With a degree in interior design, a background in custom home design and construction and no retail business experience, Los Alamos natives Cheryl Sowder and her husband Joe Brophy bought the paint side of Netuschil Paint and Glass from Tom Netuschil in 1979. Netuschil retained the glass portion of the business, and Sowder added flooring and window coverings to her product mix at The Finishing Touch. She soon realized that a background in business would have been preferable, but she “loved the challenge and the opportunity for creative expression that owning a design store would give me.”

At the time, Netuschil was chairman of the Chamber of Commerce Board and he recommended that she join the Chamber. “I realized that a small business, alone, has very little influence on building a successful business community, but, by banding together there can be a significant impact on determining the direction a community will take. A chamber of commerce can, and should, provide that. Serving on the board allowed me to develop relationships and work with business leaders to have a positive influence on our community. My business benefitted from the contacts I made—I learned a lot from more experienced business owners.” The Finishing Touch has been a member of the Chamber of Commerce for 35 years.

Sowder attributes her company’s success in Los Alamos to a wonderful sales and installation staff, a focus on excellent customer service, a quick response to problems, and a broad knowledge of the products offered. “We spend a lot of time learning about what we sell; we want to know the answers before our customers ask the questions. Los Alamos customers ask complex and detailed questions. Where else would a salesperson get a question about the chemical composition of paint?” she said. “I just love doing business in Los Alamos. My customers are wonderful. We build relationships over the time it takes to complete a flooring or window covering job; it’s often sad when the project is over. But, we see many of our customers over and over.”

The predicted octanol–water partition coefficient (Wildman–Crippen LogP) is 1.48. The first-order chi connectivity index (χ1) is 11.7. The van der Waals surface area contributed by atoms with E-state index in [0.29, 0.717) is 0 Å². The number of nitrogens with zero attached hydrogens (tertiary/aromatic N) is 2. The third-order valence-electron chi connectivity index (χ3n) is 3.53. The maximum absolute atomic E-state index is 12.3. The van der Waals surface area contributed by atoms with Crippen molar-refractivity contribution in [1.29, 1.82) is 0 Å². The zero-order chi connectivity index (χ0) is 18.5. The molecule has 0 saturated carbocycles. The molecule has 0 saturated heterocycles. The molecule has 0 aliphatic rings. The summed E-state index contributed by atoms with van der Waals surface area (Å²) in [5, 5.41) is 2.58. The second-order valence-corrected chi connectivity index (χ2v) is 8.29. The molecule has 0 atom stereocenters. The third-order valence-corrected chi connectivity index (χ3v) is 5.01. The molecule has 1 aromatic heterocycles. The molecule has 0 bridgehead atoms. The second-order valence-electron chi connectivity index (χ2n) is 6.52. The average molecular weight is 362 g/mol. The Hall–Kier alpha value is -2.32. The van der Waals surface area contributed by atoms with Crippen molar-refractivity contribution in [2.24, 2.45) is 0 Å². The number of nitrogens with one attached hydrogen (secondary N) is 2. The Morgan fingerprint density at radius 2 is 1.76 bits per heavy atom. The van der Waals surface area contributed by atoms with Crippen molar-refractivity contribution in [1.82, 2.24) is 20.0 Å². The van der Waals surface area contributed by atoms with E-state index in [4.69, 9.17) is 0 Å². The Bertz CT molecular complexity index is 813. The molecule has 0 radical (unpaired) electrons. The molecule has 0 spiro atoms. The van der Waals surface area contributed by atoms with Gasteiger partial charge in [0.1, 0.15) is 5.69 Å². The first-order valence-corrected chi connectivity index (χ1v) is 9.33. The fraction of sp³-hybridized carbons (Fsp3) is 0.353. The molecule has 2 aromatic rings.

While she acknowledges the special character of the community, she also feels that it is vital for business people to understand the dynamics of its economic environment. She believes the future of retail business in Los Alamos is based in offering services people cannot obtain elsewhere, products are often secondary.

“People have to have a realistic expectation of how to do business in this community,” Sowder said. “Los Alamos is unique and doing business in Los Alamos is a unique experience. I think understanding that is important, no matter what business you plan on developing.”

Sowder is still enjoying what she does, but is considering succession planning for her business. She said she would like to see the business continue after she retires and is thinking about finding someone who would like to take it over. She envisions working side-by-side with that person for several years, training them as they make the transition.